In her 1990 essay "Israel: Whose Country Is It Anyway?", the Jewish-American writer Andrea Dworkin wrote that American Jews are raised with anti-Palestinian sentiment, which she describes as "a deep and real prejudice against Palestinians that amounts to race-hate."[57]

In May 2021, the Tayba Islamic Center in the Sheepshead Bay neighborhood of Brooklyn was vandalized with anti-Palestinian graffiti reading "Death 2 Palestine". The incident was investigated by the NYPD as a hate crime.[58] Student leaders at the University of Michigan issued a statement denouncing the anti-Palestinian sentiment they alleged had been allowed to "run rampant" on campus, stating that Palestinian students had been "profoundly marginalized through censorship and threats."[59]

In November 2021, Palestine Legal filed a complaint with Washington, D.C.'s Office for Human Rights against George Washington University, alleging that the university had discriminated against Palestinians in its offering of trauma services.[60][61]

On 9 November 2023, a former leader of the University of Connecticut's pro-Palestine campus group, who had graduated in 2022, spoke out about threatening voicemails she had received, as her number was still publicly listed on the group's website. One particular voicemail she received was from a number in Oklahoma and contained racial slurs, called her a terrorist, and said "I can't wait to see you dead". The school's Muslim Student Association received an email mocking dead Palestinians, and the messages were reported to the FBI, campus and state police.[62]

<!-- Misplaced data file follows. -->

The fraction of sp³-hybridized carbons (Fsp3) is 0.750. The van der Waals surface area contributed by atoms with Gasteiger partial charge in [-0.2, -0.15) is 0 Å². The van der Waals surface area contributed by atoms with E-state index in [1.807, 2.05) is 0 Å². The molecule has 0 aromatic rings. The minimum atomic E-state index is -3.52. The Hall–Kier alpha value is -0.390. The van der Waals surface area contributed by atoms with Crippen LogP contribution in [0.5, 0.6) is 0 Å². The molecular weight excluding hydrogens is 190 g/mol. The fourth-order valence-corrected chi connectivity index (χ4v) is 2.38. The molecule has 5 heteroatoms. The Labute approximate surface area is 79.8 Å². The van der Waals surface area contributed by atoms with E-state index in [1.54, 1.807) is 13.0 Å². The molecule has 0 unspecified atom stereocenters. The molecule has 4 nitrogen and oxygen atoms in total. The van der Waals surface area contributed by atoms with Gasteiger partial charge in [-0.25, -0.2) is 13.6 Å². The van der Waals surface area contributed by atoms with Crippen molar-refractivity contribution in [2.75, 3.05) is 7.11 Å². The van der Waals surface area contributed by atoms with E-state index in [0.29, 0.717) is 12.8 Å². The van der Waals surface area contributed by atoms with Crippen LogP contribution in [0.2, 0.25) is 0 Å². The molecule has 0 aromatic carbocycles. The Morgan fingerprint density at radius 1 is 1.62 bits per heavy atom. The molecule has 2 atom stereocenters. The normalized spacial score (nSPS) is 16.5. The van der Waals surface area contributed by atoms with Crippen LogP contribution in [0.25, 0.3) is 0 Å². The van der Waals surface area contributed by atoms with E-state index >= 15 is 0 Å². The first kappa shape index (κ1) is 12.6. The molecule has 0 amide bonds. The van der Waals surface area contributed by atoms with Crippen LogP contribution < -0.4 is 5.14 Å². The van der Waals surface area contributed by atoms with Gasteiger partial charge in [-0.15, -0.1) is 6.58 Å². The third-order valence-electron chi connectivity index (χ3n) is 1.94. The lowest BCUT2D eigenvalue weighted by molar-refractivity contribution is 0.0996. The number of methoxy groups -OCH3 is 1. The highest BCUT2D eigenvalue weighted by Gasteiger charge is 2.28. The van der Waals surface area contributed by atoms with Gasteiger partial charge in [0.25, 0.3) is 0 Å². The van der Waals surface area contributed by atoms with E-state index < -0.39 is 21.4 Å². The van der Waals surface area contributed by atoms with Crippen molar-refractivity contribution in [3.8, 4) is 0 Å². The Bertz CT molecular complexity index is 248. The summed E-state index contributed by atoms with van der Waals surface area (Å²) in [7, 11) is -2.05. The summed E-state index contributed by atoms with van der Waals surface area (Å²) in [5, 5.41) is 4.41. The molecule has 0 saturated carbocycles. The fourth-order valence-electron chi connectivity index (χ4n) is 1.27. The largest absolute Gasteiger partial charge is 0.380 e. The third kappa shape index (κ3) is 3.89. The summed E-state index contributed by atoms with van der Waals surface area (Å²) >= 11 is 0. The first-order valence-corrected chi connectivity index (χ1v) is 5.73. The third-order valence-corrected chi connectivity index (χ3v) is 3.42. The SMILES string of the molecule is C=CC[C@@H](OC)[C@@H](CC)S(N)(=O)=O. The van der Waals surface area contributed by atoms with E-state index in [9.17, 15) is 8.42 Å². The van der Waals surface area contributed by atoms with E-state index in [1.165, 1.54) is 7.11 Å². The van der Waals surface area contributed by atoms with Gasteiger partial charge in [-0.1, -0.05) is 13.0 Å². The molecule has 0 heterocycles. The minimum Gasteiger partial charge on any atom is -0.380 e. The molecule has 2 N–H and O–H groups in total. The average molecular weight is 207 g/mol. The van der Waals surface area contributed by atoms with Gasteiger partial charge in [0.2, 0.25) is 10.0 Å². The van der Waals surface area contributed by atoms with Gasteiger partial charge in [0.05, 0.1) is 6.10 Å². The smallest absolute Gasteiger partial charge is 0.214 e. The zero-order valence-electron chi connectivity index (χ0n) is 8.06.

Examples

Opponents of anti-Palestinianism sometimes allege that it is as serious a moral failing as antisemitism, but believe that anti-Palestinianism goes unrecognized or underrecognized within Western societies.[63]

After fashion retailer Zara condemned anti-Palestinian comments made by one of its senior designers in June 2021, the East Jerusalem born and raised model Qaher Harhash said the fashion industry should stand up against anti-Palestinian sentiment:[64]

We usually see brands standing against anti-Semitism, but it's also time we see brands standing against anti-Palestinianism.[65]

In 2015, Spanish BDS activists accused the Jewish-American rapper Matisyahu of being anti-Palestinian and temporarily succeeded in having his appearance at the Rototom Sunsplash festival cancelled.[66][67]

Digital anti-Palestinianism